My name is Bethany Christmann, and I finished my Neuroscience PhD degree at Brandeis University, where I worked in the Griffith Lab. I studied how sleep and memory are connected in the brain of fruit flies, and how a small network of cells can cooperate to store long-term memory. Before Brandeis, I worked as a computer programmer for two years before being drawn to neuroscience like a fruit fly to fruit. I received a B.S. in Computer Science from the University of North Carolina at Asheville, although I became smitten with neuroscience after taking several classes outside of my major. Now, I work as a pharmaceutical market analyst for CNS disorders at Decision Resources, but I’ll never forget my fruit fly roots. Basic research will always be a critical first step to finding treatments for the problems that plague us.
About this blog
If you’re wondering how fruit fly research could be useful for humans, you are not alone. I started this blog to introduce fly science to a broader audience. I hope to make current research in flies more approachable to non-fly-scientists, as well as demonstrate how basic research in this animal model is translatable to higher organisms, including humans. I will also write about my experiences working in a fly lab so you can get an idea of a ‘day in the life’ of a researcher and her flies.
This blog contains three types of posts:
- Fly Life: What’s it like to work with flies? I’ll go into detail about the flies themselves, how researchers perform different types of experiments, and how various genetic tools work.
- Breaking research: I’ll summarize recently published original research articles that are advancing our basic scientific understanding.
- Translational findings: I’ll provide examples of how research in fruit flies has translated to mammalian systems, including those of humans.
About Drosophila melanogaster (fruit fly)
You’ve seen these little guys before, always buzzing around the bananas in your fruit bowl no matter how hard you try to get rid of them. In fact, the traits that make them so hard to eradicate are some of the reasons why they are so great for research. Fruit flies live for about 30 days and have a short life cycle. Most females are ready to lay eggs within a day after emerging from their pupae, probably before you even noticed their presence in the kitchen. Each female can lay hundreds of eggs which are too small to see by eye—even the adult flies are too small to track them all down. But these are great traits for research. Their quick life cycle allows research to progress rapidly, and the large number of offspring makes maintaining a stock of flies easy and provides researchers with plenty of subjects. Even their small size is a benefit; scientists can keep hundreds of different fly stocks on a couple of shelves. And flies are cheap! Fly researchers readily share stocks and tools for free, and there are stock centers that maintain thousands of fruit fly lines which can be purchased at low cost.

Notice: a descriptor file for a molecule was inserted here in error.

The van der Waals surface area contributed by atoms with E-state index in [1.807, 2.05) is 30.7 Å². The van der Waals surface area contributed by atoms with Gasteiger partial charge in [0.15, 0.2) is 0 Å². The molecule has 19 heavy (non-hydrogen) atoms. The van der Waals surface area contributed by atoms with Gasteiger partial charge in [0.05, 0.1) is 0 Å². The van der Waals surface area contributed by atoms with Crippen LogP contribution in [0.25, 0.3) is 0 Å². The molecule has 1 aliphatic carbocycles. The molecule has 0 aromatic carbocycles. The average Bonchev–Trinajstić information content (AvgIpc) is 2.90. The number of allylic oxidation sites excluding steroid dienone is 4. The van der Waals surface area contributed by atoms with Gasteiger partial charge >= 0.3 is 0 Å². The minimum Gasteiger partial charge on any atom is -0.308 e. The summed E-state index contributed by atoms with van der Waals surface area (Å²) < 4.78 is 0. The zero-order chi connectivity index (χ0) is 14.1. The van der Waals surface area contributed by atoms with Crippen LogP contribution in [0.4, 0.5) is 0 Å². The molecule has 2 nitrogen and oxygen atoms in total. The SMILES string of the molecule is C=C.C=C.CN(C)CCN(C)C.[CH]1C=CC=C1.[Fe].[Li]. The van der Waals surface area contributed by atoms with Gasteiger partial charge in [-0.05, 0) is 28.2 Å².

There are other reasons why fruit flies are a good model organism. They have been used in research for over a century and are therefore well characterized. Fruit flies have a relatively small genome with only 4 pairs of chromosomes and approximately 15,500 genes (humans have 23 pairs of chromosomes and about 22,000 genes), and over the years researchers have developed an impressive array of genetic tools to manipulate their genome and perform a variety of experiments.
But wait, how are these tiny fruit flies related to humans? Many basic molecular and cellular processes are shared among all species, including humans, monkeys, rats, and the lowly fruit fly as a result of evolution. It has also been estimated that about 75% of known human disease genes have a match in the fruit fly genome, which means that researchers can study how abnormalities in these genes contribute to diseases without ethical concerns. In addition, fruit flies display many of the behaviors seen in mammals, such as learning, sleeping, and mating. Studying the relatively simple interactions between neurons that give rise to these behaviors in flies can allow researchers to gain insights into the similar interactions underlying those behaviors in more complex mammalian brains.
And all of this from those pesky insects buzzing around your bananas!
For more details on Drosophila melanogaster, check out my first post.
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